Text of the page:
3D Printing Classes

*New classes are being scheduled and information will be posted here when finalized.*

Are you interested in learning about 3D printing? Join us for a basic class that will explain what 3D printing is, the process by which the models are created and prepared for the printer and how you can find models to print yourself.

You will also get to see our Flashforge Creator Pro 3D Printer in action up close as we use it to create during the class. If you would like a preview of the type of things you can create please have a look at Thingiverse.com.

This program is suitable for all ages. No registration is required.

Which 3D printer does the library use?

The library uses the Flashforge Creator Pro 3D Printer.

Where do you find 3D models?

Most of the models we use can be found on Thingiverse.com which is a website dedicated to the sharing of user-created digital design files. You can look through the models other people have uploaded and find something you find interesting.

Where can I learn more?

The IRC Library will be hosting classes where we will explain more about 3D printing and how it works and see the 3D printer in action as it creates a model. We will also allow people to submit jobs to us which we will then 3D print for you and allow you to pickup later. In the future we plan on allowing patrons to gain access to the 3D printer to create their own items themselves as well.

The IRC Library's offical 3D printer policy can be found here.

Keep reading below for more information on 3D printing and how it works.

What is 3D printing?

3D printing or additive manufacturing is a process of making three dimensional solid objects from a digital file.

The creation of a 3D printed object is achieved using additive processes. In an additive process an object is created by laying down successive layers of material until the object is created. Each of these layers can be seen as a thinly sliced horizontal cross-section of the eventual object.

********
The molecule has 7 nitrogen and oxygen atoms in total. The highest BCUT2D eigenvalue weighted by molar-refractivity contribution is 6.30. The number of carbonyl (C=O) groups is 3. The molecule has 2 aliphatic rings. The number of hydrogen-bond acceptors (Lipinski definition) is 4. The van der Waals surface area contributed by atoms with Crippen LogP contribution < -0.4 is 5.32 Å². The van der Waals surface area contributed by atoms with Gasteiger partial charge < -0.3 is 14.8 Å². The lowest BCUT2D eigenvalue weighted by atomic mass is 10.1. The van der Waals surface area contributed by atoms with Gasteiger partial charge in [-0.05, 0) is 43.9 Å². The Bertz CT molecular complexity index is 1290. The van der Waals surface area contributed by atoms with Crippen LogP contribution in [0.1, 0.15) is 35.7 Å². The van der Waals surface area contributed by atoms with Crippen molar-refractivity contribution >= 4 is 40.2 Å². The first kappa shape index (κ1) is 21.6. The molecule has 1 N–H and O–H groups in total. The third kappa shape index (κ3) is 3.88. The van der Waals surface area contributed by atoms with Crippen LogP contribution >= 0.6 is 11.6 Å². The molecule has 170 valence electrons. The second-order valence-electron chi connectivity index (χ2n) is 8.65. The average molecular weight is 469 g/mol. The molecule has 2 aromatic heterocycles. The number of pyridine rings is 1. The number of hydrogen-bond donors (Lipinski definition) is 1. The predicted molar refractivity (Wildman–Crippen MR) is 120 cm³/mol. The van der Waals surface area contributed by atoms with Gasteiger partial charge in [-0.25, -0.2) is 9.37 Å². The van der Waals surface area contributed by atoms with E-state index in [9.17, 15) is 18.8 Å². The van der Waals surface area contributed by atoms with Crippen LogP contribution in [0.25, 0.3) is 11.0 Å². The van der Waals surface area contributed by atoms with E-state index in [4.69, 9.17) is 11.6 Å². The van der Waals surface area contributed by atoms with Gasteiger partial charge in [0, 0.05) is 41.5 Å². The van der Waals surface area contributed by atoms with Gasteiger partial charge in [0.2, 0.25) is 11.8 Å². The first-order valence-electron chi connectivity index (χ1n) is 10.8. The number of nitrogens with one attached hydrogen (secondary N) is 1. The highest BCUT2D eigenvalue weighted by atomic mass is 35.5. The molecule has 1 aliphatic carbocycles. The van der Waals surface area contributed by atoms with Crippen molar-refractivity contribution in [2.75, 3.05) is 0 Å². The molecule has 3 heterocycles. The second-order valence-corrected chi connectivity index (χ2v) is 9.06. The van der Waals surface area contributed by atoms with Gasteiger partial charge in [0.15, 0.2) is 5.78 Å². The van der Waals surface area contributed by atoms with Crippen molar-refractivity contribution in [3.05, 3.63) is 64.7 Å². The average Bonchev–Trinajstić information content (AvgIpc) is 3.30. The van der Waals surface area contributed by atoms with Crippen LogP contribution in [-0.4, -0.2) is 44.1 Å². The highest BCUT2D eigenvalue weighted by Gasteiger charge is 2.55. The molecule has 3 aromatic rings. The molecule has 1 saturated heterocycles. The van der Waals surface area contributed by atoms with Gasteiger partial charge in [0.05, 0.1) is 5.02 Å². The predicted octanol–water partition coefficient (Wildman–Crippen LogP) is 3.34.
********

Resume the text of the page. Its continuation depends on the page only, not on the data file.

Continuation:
How does 3D printing work?

It all starts with making a virtual design of the object you want to create. This virtual design is for instance a CAD (Computer Aided Design) file. This CAD file is created using a 3D modeling application or with a 3D scanner (to copy an existing object). A 3D scanner can make a 3D digital copy of an object.

However, you don't have to design your own 3D models. Many sites on the Internet such as Thingiverse.com will allow you to download a design that other people have shared on the Internet for free and use it to print.

From 3D Model to 3D Printer

You will have to prepare a 3D model before it is ready to be 3D printed. This is what they call slicing. Slicing is dividing a 3D model into hundreds or thousands of horizontal layers and needs to be done with software.

The library staff use a program called Simplify3D for slicing and we will generally take care of the slicing and creating the model for you after you have chosen a 3D model to print. When a file is uploaded in a 3D printer, the object is ready to be 3D printed layer by layer. The 3D printer reads every slice (2D image) and creates a three dimensional object.

3D printing is a fairly slow process. Below you can see a timelapse video of a model of the Eiffel Tower being printed. This actually took 20 hours to finish printing but it is a very large model. Most of the smaller models we print can be done in 1-5 hours. As you watch the video you will see the head of the printer moving around extruding plastic layer by layer to create the object.